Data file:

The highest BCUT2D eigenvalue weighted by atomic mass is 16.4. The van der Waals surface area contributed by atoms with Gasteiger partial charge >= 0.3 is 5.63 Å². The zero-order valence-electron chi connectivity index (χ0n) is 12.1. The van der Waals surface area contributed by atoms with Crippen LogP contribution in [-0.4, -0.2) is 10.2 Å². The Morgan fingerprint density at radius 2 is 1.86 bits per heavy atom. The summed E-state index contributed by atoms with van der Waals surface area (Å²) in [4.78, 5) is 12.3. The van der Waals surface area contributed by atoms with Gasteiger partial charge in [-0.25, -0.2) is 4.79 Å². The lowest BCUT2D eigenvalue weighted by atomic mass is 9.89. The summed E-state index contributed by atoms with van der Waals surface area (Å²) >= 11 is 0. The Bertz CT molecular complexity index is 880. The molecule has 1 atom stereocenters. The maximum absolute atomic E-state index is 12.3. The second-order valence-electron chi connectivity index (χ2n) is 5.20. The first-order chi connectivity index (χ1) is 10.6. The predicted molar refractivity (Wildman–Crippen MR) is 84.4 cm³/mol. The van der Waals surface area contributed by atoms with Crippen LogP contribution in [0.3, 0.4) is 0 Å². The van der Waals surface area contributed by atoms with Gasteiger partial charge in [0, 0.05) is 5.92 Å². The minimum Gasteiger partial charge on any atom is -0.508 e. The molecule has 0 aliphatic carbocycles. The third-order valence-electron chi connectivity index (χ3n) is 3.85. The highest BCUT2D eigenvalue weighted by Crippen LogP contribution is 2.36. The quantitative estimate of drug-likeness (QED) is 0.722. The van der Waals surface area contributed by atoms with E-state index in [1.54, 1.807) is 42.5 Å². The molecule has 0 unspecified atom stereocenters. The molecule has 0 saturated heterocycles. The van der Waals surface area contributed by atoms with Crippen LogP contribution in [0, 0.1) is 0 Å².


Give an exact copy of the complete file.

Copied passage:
The highest BCUT2D eigenvalue weighted by atomic mass is 16.4. The van der Waals surface area contributed by atoms with Gasteiger partial charge >= 0.3 is 5.63 Å². The zero-order valence-electron chi connectivity index (χ0n) is 12.1. The van der Waals surface area contributed by atoms with Crippen LogP contribution in [-0.4, -0.2) is 10.2 Å². The Morgan fingerprint density at radius 2 is 1.86 bits per heavy atom. The summed E-state index contributed by atoms with van der Waals surface area (Å²) in [4.78, 5) is 12.3. The van der Waals surface area contributed by atoms with Gasteiger partial charge in [-0.25, -0.2) is 4.79 Å². The lowest BCUT2D eigenvalue weighted by atomic mass is 9.89. The summed E-state index contributed by atoms with van der Waals surface area (Å²) >= 11 is 0. The Bertz CT molecular complexity index is 880. The molecule has 1 atom stereocenters. The maximum absolute atomic E-state index is 12.3. The second-order valence-electron chi connectivity index (χ2n) is 5.20. The first-order chi connectivity index (χ1) is 10.6. The predicted molar refractivity (Wildman–Crippen MR) is 84.4 cm³/mol. The van der Waals surface area contributed by atoms with Crippen LogP contribution in [0.3, 0.4) is 0 Å². The van der Waals surface area contributed by atoms with Gasteiger partial charge in [0, 0.05) is 5.92 Å². The minimum Gasteiger partial charge on any atom is -0.508 e. The molecule has 0 aliphatic carbocycles. The third-order valence-electron chi connectivity index (χ3n) is 3.85. The highest BCUT2D eigenvalue weighted by Crippen LogP contribution is 2.36. The quantitative estimate of drug-likeness (QED) is 0.722. The van der Waals surface area contributed by atoms with E-state index in [1.54, 1.807) is 42.5 Å². The molecule has 0 unspecified atom stereocenters. The molecule has 0 saturated heterocycles. The van der Waals surface area contributed by atoms with Crippen LogP contribution in [0, 0.1) is 0 Å².